Luca had been happy, loving and cheerful. He hadn’t loved infant school, but its nurturing environment suited him and he attended without complaint. The switch to junior school, with its stricter and more intense academic schedule, felled him. He became upset, fearful and angry. Every morning the battle left his mother and me exhausted and broken hearted.
We persevered for two months, until it felt too much like we were harming our son. The situation didn’t get better, coming to a head one day when we sneaked a look into his school playground one lunchtime and saw him standing alone, miserably lost in his thoughts. At that point we took him out of school and resolved to educate him at home.
Our daughter, three years Luca’s junior, had no such problems with school, or at least nothing out of the ordinary. But with Luca at home, she understood that an alternative to school existed and it became increasingly difficult to deny her the opportunity we afforded her brother. So 18 months later we became a home educating family.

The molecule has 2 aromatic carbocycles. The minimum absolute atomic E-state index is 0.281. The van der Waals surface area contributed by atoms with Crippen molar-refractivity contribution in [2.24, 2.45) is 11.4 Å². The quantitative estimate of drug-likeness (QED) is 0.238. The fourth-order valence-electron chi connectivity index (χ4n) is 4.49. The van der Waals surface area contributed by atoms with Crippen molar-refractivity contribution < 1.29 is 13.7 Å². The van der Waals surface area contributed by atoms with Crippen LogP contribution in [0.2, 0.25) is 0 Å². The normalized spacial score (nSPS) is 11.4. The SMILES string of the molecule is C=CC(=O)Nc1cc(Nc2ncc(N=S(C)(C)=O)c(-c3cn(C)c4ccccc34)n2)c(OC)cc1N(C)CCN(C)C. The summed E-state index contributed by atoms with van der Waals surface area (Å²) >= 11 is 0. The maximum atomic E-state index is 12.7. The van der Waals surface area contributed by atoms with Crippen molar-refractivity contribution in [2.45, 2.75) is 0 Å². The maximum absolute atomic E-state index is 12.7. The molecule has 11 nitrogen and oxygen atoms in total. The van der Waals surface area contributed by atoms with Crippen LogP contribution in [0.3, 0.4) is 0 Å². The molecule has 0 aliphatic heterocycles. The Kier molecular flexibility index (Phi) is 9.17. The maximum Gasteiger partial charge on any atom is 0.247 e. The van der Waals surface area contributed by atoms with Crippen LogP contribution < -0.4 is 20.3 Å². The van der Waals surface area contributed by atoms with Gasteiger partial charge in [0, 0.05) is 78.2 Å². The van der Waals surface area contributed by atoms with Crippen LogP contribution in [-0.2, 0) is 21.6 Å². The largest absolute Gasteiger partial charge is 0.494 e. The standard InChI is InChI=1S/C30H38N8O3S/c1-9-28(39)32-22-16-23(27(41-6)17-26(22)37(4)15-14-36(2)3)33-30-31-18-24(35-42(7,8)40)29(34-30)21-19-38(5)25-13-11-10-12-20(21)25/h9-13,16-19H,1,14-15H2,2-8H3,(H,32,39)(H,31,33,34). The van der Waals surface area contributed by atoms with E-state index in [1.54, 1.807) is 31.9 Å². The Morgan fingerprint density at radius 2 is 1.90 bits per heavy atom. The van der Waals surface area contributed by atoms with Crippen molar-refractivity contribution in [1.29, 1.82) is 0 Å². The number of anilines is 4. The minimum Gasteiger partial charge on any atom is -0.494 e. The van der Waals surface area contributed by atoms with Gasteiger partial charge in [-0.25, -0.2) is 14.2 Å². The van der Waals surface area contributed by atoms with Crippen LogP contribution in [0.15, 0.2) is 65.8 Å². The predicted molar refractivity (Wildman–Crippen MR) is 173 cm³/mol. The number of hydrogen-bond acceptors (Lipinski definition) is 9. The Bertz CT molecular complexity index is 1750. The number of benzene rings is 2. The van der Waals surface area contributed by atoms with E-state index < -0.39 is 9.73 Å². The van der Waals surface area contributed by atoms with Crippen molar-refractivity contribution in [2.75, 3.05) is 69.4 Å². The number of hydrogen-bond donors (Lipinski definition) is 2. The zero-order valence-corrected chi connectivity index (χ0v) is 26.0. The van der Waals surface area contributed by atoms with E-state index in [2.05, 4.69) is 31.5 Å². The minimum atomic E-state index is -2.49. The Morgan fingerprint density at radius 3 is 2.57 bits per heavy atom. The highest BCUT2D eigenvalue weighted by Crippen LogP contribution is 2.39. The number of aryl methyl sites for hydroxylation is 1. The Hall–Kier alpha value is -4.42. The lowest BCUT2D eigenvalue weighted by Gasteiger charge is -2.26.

Home schooling can start from anytime
Other home educating parents never send their children to school, while some are like us and withdraw their children after upsetting experiences. Some homeschooled children have been bullied. Some have learning difficulties, like dyslexia. Some parents simply distrust an education system that sometimes seems stuck in the 1950s, with children rewarded for rote learning and chained to a curriculum that appears solely concerned with narrow exam success.
So that’s how we got here, but how do we cope? To answer that question, I’ll try and address the many questions we have been asked over the last five years or so.